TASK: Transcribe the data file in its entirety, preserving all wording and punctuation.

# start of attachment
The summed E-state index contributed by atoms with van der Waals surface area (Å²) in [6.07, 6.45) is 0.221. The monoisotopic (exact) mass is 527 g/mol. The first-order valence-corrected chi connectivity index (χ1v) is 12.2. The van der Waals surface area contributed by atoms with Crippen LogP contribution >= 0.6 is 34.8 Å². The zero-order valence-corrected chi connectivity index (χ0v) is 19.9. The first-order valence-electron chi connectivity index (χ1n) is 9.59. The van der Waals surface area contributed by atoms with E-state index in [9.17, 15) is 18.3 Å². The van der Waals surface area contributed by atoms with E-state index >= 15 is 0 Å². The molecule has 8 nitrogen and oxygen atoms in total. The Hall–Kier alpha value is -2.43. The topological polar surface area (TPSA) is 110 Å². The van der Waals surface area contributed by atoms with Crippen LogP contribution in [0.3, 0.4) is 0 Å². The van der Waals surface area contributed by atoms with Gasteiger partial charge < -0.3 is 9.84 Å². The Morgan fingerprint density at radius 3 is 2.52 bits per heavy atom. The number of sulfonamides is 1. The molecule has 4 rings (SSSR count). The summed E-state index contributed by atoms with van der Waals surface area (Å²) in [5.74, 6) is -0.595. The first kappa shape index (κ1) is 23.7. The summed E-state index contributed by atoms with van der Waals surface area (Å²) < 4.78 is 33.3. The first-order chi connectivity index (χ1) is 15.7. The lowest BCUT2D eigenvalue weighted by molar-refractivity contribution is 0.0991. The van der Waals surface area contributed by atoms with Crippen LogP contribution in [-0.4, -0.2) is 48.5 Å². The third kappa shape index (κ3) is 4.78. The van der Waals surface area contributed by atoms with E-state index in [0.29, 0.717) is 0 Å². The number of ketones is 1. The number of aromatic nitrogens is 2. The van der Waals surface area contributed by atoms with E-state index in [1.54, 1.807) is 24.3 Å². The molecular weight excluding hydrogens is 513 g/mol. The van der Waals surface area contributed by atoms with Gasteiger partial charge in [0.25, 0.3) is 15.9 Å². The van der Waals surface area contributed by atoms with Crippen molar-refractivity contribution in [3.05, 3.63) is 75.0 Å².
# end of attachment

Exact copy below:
The summed E-state index contributed by atoms with van der Waals surface area (Å²) in [6.07, 6.45) is 0.221. The monoisotopic (exact) mass is 527 g/mol. The first-order valence-corrected chi connectivity index (χ1v) is 12.2. The van der Waals surface area contributed by atoms with Crippen LogP contribution >= 0.6 is 34.8 Å². The zero-order valence-corrected chi connectivity index (χ0v) is 19.9. The first-order valence-electron chi connectivity index (χ1n) is 9.59. The van der Waals surface area contributed by atoms with E-state index in [9.17, 15) is 18.3 Å². The van der Waals surface area contributed by atoms with E-state index >= 15 is 0 Å². The molecule has 8 nitrogen and oxygen atoms in total. The Hall–Kier alpha value is -2.43. The topological polar surface area (TPSA) is 110 Å². The van der Waals surface area contributed by atoms with Crippen LogP contribution in [0.3, 0.4) is 0 Å². The van der Waals surface area contributed by atoms with Gasteiger partial charge < -0.3 is 9.84 Å². The Morgan fingerprint density at radius 3 is 2.52 bits per heavy atom. The number of sulfonamides is 1. The molecule has 4 rings (SSSR count). The summed E-state index contributed by atoms with van der Waals surface area (Å²) in [5.74, 6) is -0.595. The first kappa shape index (κ1) is 23.7. The summed E-state index contributed by atoms with van der Waals surface area (Å²) < 4.78 is 33.3. The first-order chi connectivity index (χ1) is 15.7. The lowest BCUT2D eigenvalue weighted by molar-refractivity contribution is 0.0991. The van der Waals surface area contributed by atoms with Crippen LogP contribution in [-0.4, -0.2) is 48.5 Å². The third kappa shape index (κ3) is 4.78. The van der Waals surface area contributed by atoms with E-state index in [0.29, 0.717) is 0 Å². The number of ketones is 1. The number of aromatic nitrogens is 2. The van der Waals surface area contributed by atoms with E-state index in [1.54, 1.807) is 24.3 Å². The molecular weight excluding hydrogens is 513 g/mol. The van der Waals surface area contributed by atoms with Gasteiger partial charge in [0.25, 0.3) is 15.9 Å². The van der Waals surface area contributed by atoms with Crippen molar-refractivity contribution in [3.05, 3.63) is 75.0 Å².